Art historians publish new books on the visual in music and the Cologne avant-garde
Press release issued: 22 November 2013
The untold story of the Cologne avant-garde after Dada and an exploration of the concept of the visual in relation to music are the focus of two books recently published by researchers in the Department of History of Art.
Dr Dorothy Rowe's After Dada: Marta Hegemann and the Cologne Avant-Garde asks what happened in 1920s Cologne 'after Dada'. Whilst most standard accounts of Cologne Dada stop with Max Ernst's departure from the city for a new life as a surrealist in Paris, this book reveals the untold stories of the Cologne avant-garde that prospered after Dada but whose legacies have been largely forgotten or neglected.
The book focuses on the little-known Magical Realist painter Marta Hegemann (1894–1970), re-inserting her into the histories of avant-garde modernism to reveal a fuller picture of the networks of artistic and cultural exchange within Weimar Germany. It embeds her activities as an artist within a gendered network of artistic exchange and influence in which Ernst continues to play a vital role amongst many others including his first wife, art critic Lou Straus-Ernst; photographers August Sander and Hannes Maria Flach; artists Angelika Fick, Heinrich Hoerle, Willy Fick and the Cologne Progressives and visitors such as Kurt Schwitters and Katherine S. Dreier.
The book offers a significant addition to research on Weimar visual culture and will be invaluable to students and specialists in the field.
Professor Simon Shaw-Miller's Eye hEar The Visual in Music employs the concept of the visual in proximate relation to music, questioning the belief that there is a gulf between painting and music, the visible and the audible. Such a belief, the book argues, betrays an ideological constraint on music, desiccating it to sound, and art to vision. The starting point of this study is more hybrid: that music is never employed without numerous and complex intersections with the visual.
By involving the concept of synaesthesia, the book evokes music’s multi-sensory nature, stops it from sounding alone, and offers music as a subject for art historians. Music bleeds into art and visuality, in its graphic depiction in notation, in the theatre of performance, its sights and sites.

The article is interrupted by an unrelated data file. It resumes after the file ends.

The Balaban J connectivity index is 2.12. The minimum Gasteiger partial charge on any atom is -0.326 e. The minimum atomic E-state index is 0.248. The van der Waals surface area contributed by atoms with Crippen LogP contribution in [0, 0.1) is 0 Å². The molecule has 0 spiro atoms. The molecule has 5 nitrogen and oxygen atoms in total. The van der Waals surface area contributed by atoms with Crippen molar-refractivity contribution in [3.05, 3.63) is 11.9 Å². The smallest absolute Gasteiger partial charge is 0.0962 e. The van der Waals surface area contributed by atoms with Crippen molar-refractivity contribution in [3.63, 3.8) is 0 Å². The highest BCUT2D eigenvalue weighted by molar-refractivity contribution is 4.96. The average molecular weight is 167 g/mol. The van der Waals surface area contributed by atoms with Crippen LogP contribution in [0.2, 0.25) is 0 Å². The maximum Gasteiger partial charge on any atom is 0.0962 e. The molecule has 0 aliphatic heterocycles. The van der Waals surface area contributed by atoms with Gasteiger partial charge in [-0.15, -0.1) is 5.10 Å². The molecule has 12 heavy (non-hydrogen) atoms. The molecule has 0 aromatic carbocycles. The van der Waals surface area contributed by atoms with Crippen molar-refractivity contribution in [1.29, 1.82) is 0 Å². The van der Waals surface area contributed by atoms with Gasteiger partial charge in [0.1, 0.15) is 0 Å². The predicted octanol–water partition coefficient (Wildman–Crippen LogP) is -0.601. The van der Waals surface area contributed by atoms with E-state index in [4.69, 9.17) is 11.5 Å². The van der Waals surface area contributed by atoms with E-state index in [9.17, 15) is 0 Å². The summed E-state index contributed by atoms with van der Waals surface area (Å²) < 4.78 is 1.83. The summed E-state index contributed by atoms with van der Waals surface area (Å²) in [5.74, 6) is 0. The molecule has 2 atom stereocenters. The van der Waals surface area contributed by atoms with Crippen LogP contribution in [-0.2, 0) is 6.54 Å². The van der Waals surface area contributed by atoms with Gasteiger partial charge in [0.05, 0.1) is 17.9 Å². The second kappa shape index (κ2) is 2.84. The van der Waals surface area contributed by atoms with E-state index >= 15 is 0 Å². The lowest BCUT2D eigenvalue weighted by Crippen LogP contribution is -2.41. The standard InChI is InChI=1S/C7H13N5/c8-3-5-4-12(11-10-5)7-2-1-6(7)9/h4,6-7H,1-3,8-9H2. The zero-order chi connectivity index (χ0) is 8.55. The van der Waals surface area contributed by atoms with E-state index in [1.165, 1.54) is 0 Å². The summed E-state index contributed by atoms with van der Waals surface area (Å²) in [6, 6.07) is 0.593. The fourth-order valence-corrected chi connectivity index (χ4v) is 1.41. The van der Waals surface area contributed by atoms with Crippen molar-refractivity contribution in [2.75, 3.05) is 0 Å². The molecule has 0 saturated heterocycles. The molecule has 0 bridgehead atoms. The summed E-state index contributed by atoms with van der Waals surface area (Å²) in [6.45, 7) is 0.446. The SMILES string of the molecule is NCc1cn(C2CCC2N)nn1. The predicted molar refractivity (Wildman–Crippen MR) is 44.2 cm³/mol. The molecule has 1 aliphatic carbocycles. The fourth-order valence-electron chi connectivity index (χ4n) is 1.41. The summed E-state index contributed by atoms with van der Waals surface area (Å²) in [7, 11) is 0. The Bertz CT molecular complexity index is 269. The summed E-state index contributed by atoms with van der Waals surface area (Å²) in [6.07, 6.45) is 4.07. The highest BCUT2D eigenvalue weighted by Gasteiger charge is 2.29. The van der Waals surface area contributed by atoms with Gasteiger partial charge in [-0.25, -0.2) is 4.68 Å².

The book also looks at music in its absolute guise as a model for art; at notation and the conductor as the silent visual fulcra around which music circulates; at the music and image of Erik Satie; at the concert hall as white cube; at the symphonic film '2001: A Space Odyssey'; and at the liminality of John Cage and Andy Warhol.
After Dada: Marta Hegemann and the Cologne Avant-Garde by Dorothy Rowe is published by Manchester University Press; £70
Eye hEar The Visual in Music by Simon Shaw-Miller is published by Ashgate; £55
Dr Dorothy Rowe is a Senior Lecturer in the Department of History of Art at the University of Bristol. Her research interests include modern German art, twentieth-century women artists and photography in Germany. After Dada is the result of a two year Leverhulme Research Fellowship in which she researched women artists and photographers in Weimar Germany. A follow up project on Weimar Women: Photography and Modernity will continue these interests.
Professor Simon Shaw-Miller is Chair in History of Art at the University of Bristol. His research interests are the history of art and music in the modern period (1800-1960s). He is concerned with questions of interdisciplinary methodology, modernism, the concepts of visual music, musical iconography, synaesthesia, musical ekphrasis, and the aesthetics of the Gesamtkunstwerk. He is an Honorary Associate and Research Fellow of the Royal Academy of Music.